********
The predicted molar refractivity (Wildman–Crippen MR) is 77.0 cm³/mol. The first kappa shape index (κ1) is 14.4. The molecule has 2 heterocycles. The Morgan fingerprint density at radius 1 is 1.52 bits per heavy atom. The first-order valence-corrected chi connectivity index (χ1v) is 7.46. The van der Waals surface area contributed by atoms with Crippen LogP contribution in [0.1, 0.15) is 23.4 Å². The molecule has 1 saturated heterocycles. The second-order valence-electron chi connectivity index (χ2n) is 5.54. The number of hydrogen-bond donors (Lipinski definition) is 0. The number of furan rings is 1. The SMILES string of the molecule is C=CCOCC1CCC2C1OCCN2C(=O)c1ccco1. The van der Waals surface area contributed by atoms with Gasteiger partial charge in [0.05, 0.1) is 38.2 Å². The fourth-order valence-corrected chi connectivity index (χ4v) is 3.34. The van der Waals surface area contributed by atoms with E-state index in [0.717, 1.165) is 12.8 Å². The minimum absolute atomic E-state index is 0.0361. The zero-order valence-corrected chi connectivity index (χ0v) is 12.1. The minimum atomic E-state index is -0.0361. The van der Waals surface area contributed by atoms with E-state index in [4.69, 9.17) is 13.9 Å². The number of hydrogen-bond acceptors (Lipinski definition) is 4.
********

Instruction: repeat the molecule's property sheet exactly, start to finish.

The predicted molar refractivity (Wildman–Crippen MR) is 77.0 cm³/mol. The first kappa shape index (κ1) is 14.4. The molecule has 2 heterocycles. The Morgan fingerprint density at radius 1 is 1.52 bits per heavy atom. The first-order valence-corrected chi connectivity index (χ1v) is 7.46. The van der Waals surface area contributed by atoms with Crippen LogP contribution in [0.1, 0.15) is 23.4 Å². The molecule has 1 saturated heterocycles. The second-order valence-electron chi connectivity index (χ2n) is 5.54. The number of hydrogen-bond donors (Lipinski definition) is 0. The number of furan rings is 1. The SMILES string of the molecule is C=CCOCC1CCC2C1OCCN2C(=O)c1ccco1. The van der Waals surface area contributed by atoms with Gasteiger partial charge in [0.05, 0.1) is 38.2 Å². The fourth-order valence-corrected chi connectivity index (χ4v) is 3.34. The van der Waals surface area contributed by atoms with E-state index in [0.717, 1.165) is 12.8 Å². The minimum absolute atomic E-state index is 0.0361. The zero-order valence-corrected chi connectivity index (χ0v) is 12.1. The minimum atomic E-state index is -0.0361. The van der Waals surface area contributed by atoms with E-state index in [4.69, 9.17) is 13.9 Å². The number of hydrogen-bond acceptors (Lipinski definition) is 4.